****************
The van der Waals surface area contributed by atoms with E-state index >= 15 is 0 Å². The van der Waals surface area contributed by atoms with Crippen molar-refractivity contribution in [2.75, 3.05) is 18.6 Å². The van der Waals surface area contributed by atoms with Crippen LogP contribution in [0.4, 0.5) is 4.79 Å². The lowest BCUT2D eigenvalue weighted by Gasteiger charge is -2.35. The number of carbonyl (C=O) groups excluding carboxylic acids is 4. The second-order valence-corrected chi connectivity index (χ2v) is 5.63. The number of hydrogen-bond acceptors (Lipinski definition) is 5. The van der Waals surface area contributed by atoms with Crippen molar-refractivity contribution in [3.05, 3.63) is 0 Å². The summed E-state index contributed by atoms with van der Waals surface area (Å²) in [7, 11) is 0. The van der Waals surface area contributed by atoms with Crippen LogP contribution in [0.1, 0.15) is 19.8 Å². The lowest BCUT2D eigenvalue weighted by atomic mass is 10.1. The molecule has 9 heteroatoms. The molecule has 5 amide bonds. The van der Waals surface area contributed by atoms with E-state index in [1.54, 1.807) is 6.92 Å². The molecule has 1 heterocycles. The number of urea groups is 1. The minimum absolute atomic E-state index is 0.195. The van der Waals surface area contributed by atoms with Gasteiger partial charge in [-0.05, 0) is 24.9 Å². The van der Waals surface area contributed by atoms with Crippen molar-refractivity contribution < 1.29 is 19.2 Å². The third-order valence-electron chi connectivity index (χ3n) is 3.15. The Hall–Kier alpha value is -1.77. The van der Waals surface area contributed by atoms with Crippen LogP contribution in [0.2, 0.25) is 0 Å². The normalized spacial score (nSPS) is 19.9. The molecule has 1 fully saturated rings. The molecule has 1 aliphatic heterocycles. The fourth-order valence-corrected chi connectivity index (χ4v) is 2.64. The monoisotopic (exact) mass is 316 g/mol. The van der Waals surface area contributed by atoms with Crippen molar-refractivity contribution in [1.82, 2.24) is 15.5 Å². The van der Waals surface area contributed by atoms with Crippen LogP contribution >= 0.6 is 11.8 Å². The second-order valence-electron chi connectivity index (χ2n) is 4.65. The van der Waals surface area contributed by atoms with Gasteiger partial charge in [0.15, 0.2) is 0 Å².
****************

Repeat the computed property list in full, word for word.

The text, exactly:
The van der Waals surface area contributed by atoms with E-state index >= 15 is 0 Å². The van der Waals surface area contributed by atoms with Crippen molar-refractivity contribution in [2.75, 3.05) is 18.6 Å². The van der Waals surface area contributed by atoms with Crippen LogP contribution in [0.4, 0.5) is 4.79 Å². The lowest BCUT2D eigenvalue weighted by Gasteiger charge is -2.35. The number of carbonyl (C=O) groups excluding carboxylic acids is 4. The second-order valence-corrected chi connectivity index (χ2v) is 5.63. The number of hydrogen-bond acceptors (Lipinski definition) is 5. The van der Waals surface area contributed by atoms with Crippen molar-refractivity contribution in [3.05, 3.63) is 0 Å². The summed E-state index contributed by atoms with van der Waals surface area (Å²) in [7, 11) is 0. The van der Waals surface area contributed by atoms with Crippen LogP contribution in [0.1, 0.15) is 19.8 Å². The lowest BCUT2D eigenvalue weighted by atomic mass is 10.1. The molecule has 9 heteroatoms. The molecule has 5 amide bonds. The van der Waals surface area contributed by atoms with E-state index in [1.54, 1.807) is 6.92 Å². The molecule has 1 heterocycles. The number of urea groups is 1. The minimum absolute atomic E-state index is 0.195. The van der Waals surface area contributed by atoms with Gasteiger partial charge in [-0.05, 0) is 24.9 Å². The van der Waals surface area contributed by atoms with Crippen molar-refractivity contribution < 1.29 is 19.2 Å². The third-order valence-electron chi connectivity index (χ3n) is 3.15. The Hall–Kier alpha value is -1.77. The van der Waals surface area contributed by atoms with Crippen LogP contribution in [0.2, 0.25) is 0 Å². The normalized spacial score (nSPS) is 19.9. The molecule has 1 fully saturated rings. The molecule has 1 aliphatic heterocycles. The fourth-order valence-corrected chi connectivity index (χ4v) is 2.64. The monoisotopic (exact) mass is 316 g/mol. The van der Waals surface area contributed by atoms with Crippen molar-refractivity contribution in [1.82, 2.24) is 15.5 Å². The van der Waals surface area contributed by atoms with Crippen LogP contribution >= 0.6 is 11.8 Å². The second-order valence-electron chi connectivity index (χ2n) is 4.65. The van der Waals surface area contributed by atoms with Gasteiger partial charge in [0.15, 0.2) is 0 Å².